Pack Your Own Lunch

Brown bagging your lunch is not only great for your health, but it’s also great for your wallet. Even if you buy a salad in a bag kit from your grocery store for $2, that’s still a lot cheaper than buying a salad out every day.

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When you meal prep for the week, include lunches as well. One meal can serve as dinner one day and lunch the next. Spending $8 a day on lunch, five days a week adds up to $2,080 a year. That $2,080 does a lot more good in your retirement account or emergency fund than in your stomach.

Wait 24 Hours Before Checking Out Online

The ease of shopping online has made it almost impossible to not overspend. With just a click of a button, you can have whatever you desire on your doorstep within days, sometimes even hours. From the comfort of your couch, you can buy a new outfit for Friday night and have it delivered the next day.

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Instead of just buying whatever you want whenever you want it, place a mental 24-hour hold on your items. Put them in your online cart, and if you still think you need them after 24-hours, then go ahead and make the purchase. Chances are good that after sleeping on it, you will realize you don’t need all — maybe not any — of the items.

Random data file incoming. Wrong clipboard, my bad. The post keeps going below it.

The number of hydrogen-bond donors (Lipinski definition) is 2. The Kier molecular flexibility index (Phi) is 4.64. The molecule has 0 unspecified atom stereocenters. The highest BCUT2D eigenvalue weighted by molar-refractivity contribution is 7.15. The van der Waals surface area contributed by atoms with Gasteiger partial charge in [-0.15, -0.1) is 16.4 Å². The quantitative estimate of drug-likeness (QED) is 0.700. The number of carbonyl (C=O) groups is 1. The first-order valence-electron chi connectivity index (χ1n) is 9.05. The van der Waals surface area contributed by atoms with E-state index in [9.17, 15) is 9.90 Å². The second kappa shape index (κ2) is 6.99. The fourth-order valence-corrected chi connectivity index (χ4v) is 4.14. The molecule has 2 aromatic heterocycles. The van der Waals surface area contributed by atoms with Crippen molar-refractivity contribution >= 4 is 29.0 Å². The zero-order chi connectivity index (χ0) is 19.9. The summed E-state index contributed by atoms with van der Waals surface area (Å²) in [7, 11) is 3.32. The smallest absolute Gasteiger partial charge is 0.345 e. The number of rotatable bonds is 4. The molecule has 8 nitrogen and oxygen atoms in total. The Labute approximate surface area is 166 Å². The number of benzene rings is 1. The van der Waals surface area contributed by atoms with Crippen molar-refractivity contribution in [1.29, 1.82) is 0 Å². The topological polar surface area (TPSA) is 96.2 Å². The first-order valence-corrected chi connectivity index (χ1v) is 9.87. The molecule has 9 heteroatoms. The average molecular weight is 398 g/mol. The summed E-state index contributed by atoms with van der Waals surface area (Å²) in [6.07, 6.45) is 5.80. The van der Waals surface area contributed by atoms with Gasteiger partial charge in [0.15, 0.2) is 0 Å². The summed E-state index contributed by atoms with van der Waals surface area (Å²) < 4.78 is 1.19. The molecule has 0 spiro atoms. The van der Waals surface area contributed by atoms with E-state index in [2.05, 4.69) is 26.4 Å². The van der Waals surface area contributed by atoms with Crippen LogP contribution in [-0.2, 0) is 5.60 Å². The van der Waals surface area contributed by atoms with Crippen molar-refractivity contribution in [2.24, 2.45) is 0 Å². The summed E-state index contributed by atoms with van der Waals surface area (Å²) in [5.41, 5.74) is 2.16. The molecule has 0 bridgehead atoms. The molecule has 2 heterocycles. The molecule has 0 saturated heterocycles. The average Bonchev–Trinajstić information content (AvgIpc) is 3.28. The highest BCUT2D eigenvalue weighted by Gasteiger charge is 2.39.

Plan Your Budget for the New Year

Once you’ve successfully mapped out your goals and to-do items, it’s time to set some budgets for the new year. Stick to realistic budgets you can actually maintain. If you’re currently spending $500 a month on groceries for a family of six, it’s probably not reasonable to think you can cut that bill down to $100.

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Remember to set budgets for several different areas as well. You can make a budget for groceries, entertainment, shopping and anything else that isn’t a fixed cost. Fixed costs typically include your housing payment, your student loans and things like your cell phone bill. You can also set budgets for big-ticket items like new vehicles and vacations.